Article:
By Michael Lanza
At a bit over 147,000 acres, Zion comes nowhere near America’s largest national parks in sheer immensity. Zion could fit inside Yosemite National Park five times, inside the Everglades 10 times, inside Yellowstone 15 times, and inside our largest park, Alaska’s Wrangell-St. Elias, 89 times. But if you’re a hiker, Zion harbors, mile for mile, some of the most breathtaking scenery to be found on any trails in the National Park System.
This story will point you to Zion’s 10 best dayhikes, based on my personal experience of many visits there over the past three decades, including formerly as a field editor for Backpacker magazine for about 10 years and even longer running this blog.
You will also find in this story my insider tips on how to avoid the crowds when hiking in what has become the third-most-visited national park (after Great Smoky Mountains and Yellowstone). Follow those tips and you will discover an entirely different experience when you’re not sharing the trails with hundreds of other hikers—as are often seen on hikes like Angels Landing and the lower Narrows from spring through fall.
Hi, I’m Michael Lanza, creator of The Big Outside. Click here to sign up for my FREE email newsletter. Join The Big Outside to get full access to all of my blog’s stories. Click here for my e-guides to classic backpacking trips. Click here to learn how I can help you plan your next trip.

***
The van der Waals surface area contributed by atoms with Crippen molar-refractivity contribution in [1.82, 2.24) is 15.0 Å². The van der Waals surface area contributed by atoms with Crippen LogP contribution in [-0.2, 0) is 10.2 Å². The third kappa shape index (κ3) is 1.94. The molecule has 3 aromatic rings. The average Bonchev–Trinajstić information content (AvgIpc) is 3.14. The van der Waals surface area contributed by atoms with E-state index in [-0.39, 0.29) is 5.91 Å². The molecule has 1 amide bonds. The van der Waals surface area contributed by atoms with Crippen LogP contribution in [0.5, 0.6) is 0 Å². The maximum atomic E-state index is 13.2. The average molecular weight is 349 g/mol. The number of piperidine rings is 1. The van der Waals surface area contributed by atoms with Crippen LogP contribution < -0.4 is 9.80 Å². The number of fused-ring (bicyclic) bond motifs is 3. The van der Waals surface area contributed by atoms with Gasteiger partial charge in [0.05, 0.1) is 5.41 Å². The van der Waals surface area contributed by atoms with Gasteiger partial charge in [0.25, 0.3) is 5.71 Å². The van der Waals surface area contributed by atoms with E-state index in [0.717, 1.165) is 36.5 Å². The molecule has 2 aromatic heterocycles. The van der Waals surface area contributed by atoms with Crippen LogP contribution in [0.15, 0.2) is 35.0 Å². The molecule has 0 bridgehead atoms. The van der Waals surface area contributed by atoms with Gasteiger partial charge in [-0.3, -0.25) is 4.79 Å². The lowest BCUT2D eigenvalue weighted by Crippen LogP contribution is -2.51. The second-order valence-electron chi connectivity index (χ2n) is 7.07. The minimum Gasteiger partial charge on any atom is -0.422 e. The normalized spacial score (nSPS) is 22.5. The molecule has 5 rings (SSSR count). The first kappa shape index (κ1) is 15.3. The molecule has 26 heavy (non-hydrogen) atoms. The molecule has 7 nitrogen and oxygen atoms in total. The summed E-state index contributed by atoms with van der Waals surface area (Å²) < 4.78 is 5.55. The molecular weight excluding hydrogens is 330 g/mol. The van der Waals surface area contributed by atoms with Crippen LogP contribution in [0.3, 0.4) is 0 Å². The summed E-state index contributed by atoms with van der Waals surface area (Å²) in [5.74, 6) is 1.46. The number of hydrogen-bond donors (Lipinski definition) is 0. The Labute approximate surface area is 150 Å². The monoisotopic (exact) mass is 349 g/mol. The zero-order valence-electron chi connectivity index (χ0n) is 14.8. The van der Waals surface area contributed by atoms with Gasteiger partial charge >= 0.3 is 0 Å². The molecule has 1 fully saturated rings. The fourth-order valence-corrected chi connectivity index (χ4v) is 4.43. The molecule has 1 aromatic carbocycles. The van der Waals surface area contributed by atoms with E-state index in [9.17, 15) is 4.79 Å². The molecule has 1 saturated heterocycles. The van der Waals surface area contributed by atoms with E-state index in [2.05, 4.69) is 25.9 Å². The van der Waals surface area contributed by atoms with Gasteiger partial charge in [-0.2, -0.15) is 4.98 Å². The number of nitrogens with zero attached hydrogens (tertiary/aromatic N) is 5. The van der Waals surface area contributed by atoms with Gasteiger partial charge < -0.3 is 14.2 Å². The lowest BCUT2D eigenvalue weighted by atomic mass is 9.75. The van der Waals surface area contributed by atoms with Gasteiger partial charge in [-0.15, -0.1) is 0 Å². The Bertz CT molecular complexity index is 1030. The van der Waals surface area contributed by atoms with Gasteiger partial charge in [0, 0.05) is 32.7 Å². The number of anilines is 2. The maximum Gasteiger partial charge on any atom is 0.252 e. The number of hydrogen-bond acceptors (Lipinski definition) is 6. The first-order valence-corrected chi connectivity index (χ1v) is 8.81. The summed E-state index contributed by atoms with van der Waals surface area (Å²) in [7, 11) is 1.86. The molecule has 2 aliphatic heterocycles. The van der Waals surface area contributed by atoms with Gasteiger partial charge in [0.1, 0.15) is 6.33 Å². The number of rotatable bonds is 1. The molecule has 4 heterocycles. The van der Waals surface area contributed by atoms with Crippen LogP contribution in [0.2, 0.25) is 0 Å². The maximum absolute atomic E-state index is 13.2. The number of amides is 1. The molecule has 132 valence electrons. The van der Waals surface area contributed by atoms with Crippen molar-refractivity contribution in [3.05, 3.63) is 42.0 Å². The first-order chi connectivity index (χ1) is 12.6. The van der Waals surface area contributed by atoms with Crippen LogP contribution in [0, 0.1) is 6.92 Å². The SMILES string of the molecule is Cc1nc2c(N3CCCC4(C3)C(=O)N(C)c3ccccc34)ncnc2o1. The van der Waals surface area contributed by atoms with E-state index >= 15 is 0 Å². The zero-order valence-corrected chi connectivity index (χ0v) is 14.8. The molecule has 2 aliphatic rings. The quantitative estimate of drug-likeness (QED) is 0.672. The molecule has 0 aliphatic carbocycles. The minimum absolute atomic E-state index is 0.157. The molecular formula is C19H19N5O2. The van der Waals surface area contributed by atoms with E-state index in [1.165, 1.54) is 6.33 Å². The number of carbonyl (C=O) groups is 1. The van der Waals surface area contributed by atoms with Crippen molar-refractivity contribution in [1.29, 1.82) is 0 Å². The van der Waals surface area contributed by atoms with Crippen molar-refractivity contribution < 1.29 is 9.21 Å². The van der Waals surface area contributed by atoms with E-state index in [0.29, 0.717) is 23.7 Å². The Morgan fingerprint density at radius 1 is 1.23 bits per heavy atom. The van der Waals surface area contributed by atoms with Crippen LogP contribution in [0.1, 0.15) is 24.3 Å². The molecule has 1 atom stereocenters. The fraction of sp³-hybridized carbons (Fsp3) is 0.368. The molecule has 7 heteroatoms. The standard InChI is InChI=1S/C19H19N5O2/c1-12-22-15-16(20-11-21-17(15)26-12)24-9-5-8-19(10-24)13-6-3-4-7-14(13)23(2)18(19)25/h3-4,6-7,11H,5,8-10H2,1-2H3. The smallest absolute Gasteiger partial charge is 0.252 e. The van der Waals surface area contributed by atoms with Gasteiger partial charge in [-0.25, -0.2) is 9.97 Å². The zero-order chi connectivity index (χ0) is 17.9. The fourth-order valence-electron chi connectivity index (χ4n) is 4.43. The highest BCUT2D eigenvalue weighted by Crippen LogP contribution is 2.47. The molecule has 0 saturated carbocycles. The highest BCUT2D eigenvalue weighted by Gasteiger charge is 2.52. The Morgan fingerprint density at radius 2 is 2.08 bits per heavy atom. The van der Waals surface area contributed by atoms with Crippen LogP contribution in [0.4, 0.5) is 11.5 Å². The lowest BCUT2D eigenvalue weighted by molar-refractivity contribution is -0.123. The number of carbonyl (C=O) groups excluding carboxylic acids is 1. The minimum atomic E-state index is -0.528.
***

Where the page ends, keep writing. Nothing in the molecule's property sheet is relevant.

The park’s free shuttle buses operate regularly between the visitor center, just inside the south entrance, to the end of the Zion Canyon Scenic Drive—which is usually closed to private vehicles—for most of the year. See nps.gov/zion/learn/news/newspaper.htm. The visitor center parking lot fills early in the day. The Springdale town shuttle connects to the park’s shuttles and there is public parking in Springdale, shown on this map. It’s often easiest to take the town shuttle to stop number one, just outside the park entrance, and use the pedestrian entrance and footbridge over the Virgin River, walking just minutes to the visitor center.
Trails and roads in Zion are occasionally closed due to rockfall, construction, or other reasons. Check current conditions at nps.gov/zion/planyourvisit/conditions.htm.
I’d love to hear what you think of these hikes or any suggestions for your favorite hikes in Zion, as well as your thoughts on my tips for avoiding what can be huge crowds on the most popular hikes. Share them—and read others—in the comments section at the bottom of this story. I try to respond to all comments.
A teenage boy hiking Angels Landing, Zion National Park.
” data-image-caption=”My son, Nate, hiking Angels Landing in Zion National Park.
” data-medium-file=”https://i0.wp.com/thebigoutside.com/wp-content/uploads/2019/09/Zion5-015-Angels-Landing-Zion-National-Park.-copy.-copy.jpg?fit=300%2C200&ssl=1″ data-large-file=”https://i0.wp.com/thebigoutside.com/wp-content/uploads/2019/09/Zion5-015-Angels-Landing-Zion-National-Park.-copy.-copy.jpg?fit=900%2C600&ssl=1″ width=”900″ height=”600″ src=”https://i0.wp.com/thebigoutside.com/wp-content/uploads/2019/09/Zion5-015-Angels-Landing-Zion-National-Park.-copy.-copy.jpg?resize=900%2C600&ssl=1″ alt=”A teenage boy hiking Angels Landing, Zion National Park.” class=”wp-image-35512″ srcset=”https://i0.wp.com/thebigoutside.com/wp-content/uploads/2019/09/Zion5-015-Angels-Landing-Zion-National-Park.-copy.-copy.jpg?w=1200&ssl=1 1200w, https://i0.wp.com/thebigoutside
Did you miss our previous article…